Elon Musk recently took to Twitter in response to the Kobeissi Letter, a reputable authority on market commentary. The original post made note of the fact that in the next five years, more than $2.5 trillion in commercial real estate debt will mature, “… by far more than any 5-year period in history.”
Musk went on to comment that the rise in defaults among commercial and residential loans could “hammer” banks. This remark comes on the heels of the collapse of Silicon Valley Bank on March 10, the second-biggest bank failure in U.S. history and the ripple effect that followed. The aftermath, certainly a byproduct of these institutions betting on interest rates without protecting themselves against the risks associated with them.
While an influx of defaults could certainly harm banking institutions, this is the fear-mongering I advise my team and my clients to avoid. Reading headlines or, in this case, Tweet threads, rooted in the “demise of the market,” tend to create false pretenses that sway investment decisions, often when they shouldn’t.
When this back and forth was unfolding, mortgage demand rose 2.9% compared to the week prior and the average contract interest rate for 30-year fixed-rate mortgages with loan balances of $726,200 or less, decreased from 6.48% to 6.45%. While the applications to refinance did experience an uptick, it’s still 61% lower year over year and mortgage applications to purchase a home rose 2%.
I operate with a realist mindset, but I also leave room for the qualitative and its capacity to influence sometimes even the seemingly predictable market trends. Let’s look at the retail industry, for instance. Back in the 80s, more than half of our retail transactions unfolded inside shopping malls. While e-commerce first emerged in 1979, it erupted with the introduction of Book Stacks Unlimited, an online bookstore created by Charles Stack in 1992. That store was eventually acquired by Barnes and Noble but would ultimately serve as a catalyst to the online experience we know today.
Now, many would have you believe that leases are in trouble, space is going to sit empty and that shopping malls are a thing of the past, but the model simply needs to change. Research from Glossy and Modern Retail coined the “Great Mall Overhaul” and made the call for a pivot, the evolution from transactional to experiential. Those that survive will have effectively made the leap from a merchandise hub to a lifestyle center, offering both shopping and entertainment experiences. What does this sound like to you? An opportunity for commercial real estate investors and developers? I think so too.
Let’s take a look at office space. The pandemic shone a light on hefty overhead costs and the
effectiveness of remote working models. Today, it is estimated that approximately 51% of employers have adapted to a hybrid work model. The need for square footage may have declined but there is a need for space in that equation just the same. Again, while headlines may have you thinking that this sector is also in trouble, these factors may suggest otherwise:
- Many employers are urging their employees to return to offices, at least for a portion of the workweek.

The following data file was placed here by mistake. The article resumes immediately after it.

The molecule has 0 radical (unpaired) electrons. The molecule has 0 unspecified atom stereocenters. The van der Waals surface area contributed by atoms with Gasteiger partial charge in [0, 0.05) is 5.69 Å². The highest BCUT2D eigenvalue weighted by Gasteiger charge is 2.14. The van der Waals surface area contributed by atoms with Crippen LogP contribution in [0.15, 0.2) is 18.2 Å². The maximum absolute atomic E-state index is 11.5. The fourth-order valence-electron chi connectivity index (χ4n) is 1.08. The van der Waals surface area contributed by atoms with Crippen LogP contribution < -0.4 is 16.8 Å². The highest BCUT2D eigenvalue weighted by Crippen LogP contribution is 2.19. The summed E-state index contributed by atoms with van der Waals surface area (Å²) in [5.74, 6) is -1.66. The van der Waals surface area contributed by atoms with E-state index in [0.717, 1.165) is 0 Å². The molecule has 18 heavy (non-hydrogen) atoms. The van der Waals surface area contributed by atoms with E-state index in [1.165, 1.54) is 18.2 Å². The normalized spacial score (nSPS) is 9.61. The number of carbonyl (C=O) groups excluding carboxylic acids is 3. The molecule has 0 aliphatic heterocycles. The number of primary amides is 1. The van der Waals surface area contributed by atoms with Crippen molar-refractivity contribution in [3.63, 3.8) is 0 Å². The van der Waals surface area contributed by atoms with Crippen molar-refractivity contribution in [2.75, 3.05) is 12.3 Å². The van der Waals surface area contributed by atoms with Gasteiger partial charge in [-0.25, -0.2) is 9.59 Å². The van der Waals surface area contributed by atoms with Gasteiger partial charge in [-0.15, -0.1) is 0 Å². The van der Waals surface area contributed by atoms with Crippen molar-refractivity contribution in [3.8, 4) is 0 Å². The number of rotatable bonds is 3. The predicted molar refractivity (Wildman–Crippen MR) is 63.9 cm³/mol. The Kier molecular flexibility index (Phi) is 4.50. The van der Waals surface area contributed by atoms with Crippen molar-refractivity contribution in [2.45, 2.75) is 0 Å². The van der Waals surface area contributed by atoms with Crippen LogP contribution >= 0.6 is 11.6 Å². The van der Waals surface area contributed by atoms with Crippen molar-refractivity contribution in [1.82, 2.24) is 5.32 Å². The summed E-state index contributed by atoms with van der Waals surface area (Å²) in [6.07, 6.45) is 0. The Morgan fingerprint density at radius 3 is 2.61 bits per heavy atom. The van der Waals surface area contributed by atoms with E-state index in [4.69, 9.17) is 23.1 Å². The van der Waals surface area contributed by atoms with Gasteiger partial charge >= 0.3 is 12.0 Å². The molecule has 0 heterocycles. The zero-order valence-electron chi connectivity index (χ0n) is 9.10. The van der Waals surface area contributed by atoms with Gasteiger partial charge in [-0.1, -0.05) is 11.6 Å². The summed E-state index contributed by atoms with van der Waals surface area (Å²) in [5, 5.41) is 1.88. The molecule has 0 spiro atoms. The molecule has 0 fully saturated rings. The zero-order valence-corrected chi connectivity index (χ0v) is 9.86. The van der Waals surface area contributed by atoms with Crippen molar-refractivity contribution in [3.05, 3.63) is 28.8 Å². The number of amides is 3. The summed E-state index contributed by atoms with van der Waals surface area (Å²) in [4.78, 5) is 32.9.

- Workforce demands appear to be centered on better office amenities, flexible space, etc. Did someone say, “lifestyle center”?
- Vacancy rates are expected to decline in the year ahead, or stabilize at the very least.
- While rate hikes may suggest some volatility, certain sectors such as multifamily housing, industrial and office have experienced substantial growth compared to last year.
Once again, I’m a realist and I understand that there are several sides to every story but I encourage you to look at the factors through a holistic lens. We can’t keep turning to 2019-2022 as a benchmark — we were experiencing unprecedented times. Let’s assess and keep a pulse on the here and now. Sure, there is evidence to suggest a possible recession, but there is just as much intel supporting the opposite.
We’re seeing improved conditions related to cost of capital, space availability, vacancy levels, leasing and transaction activities, and even rates. If we succumb to the panic, we’ll only contribute to the manifestation of a scenario that I am confident none of us want to revisit. Let’s keep the 2008 market where it belongs — in the past.
My advice? Position yourself as THE subject matter expert when it comes to navigating the nuances that may impact a deal. Operate as your clients’ advocate and encourage them to function with the mindset that every opportunity is unique, because it is. Don’t leave them to guess — every time they fire up a laptop or turn on their television, they’re inundated with headlines, biases and predictions that could change at the drop of a rate. It’s up to you to serve as their guide — some of these potential buyers are navigating these waters for the very first time. Don’t leave it up to them to translate the noise they’ll likely encounter on their voyage.
David Brooke was a real estate appraiser for 11 years prior to becoming an agent, starting with Engel & Völkers in 2011, then joining Berkshire Hathaway in 2013, then Keller Williams in 2015 before becoming a part of eXp in 2020. Today, his team produces over $200 million in sales, a result of eXp’s commitment to empowering agents and David’s leadership, a methodology that is rooted in education and amplifying personal brands.
This column does not necessarily reflect the opinion of HousingWire’s editorial department and its owners.
To contact the author of this story:
David Brooke at [email protected].
To contact the editor responsible for this story: Tracey Velt at [email protected].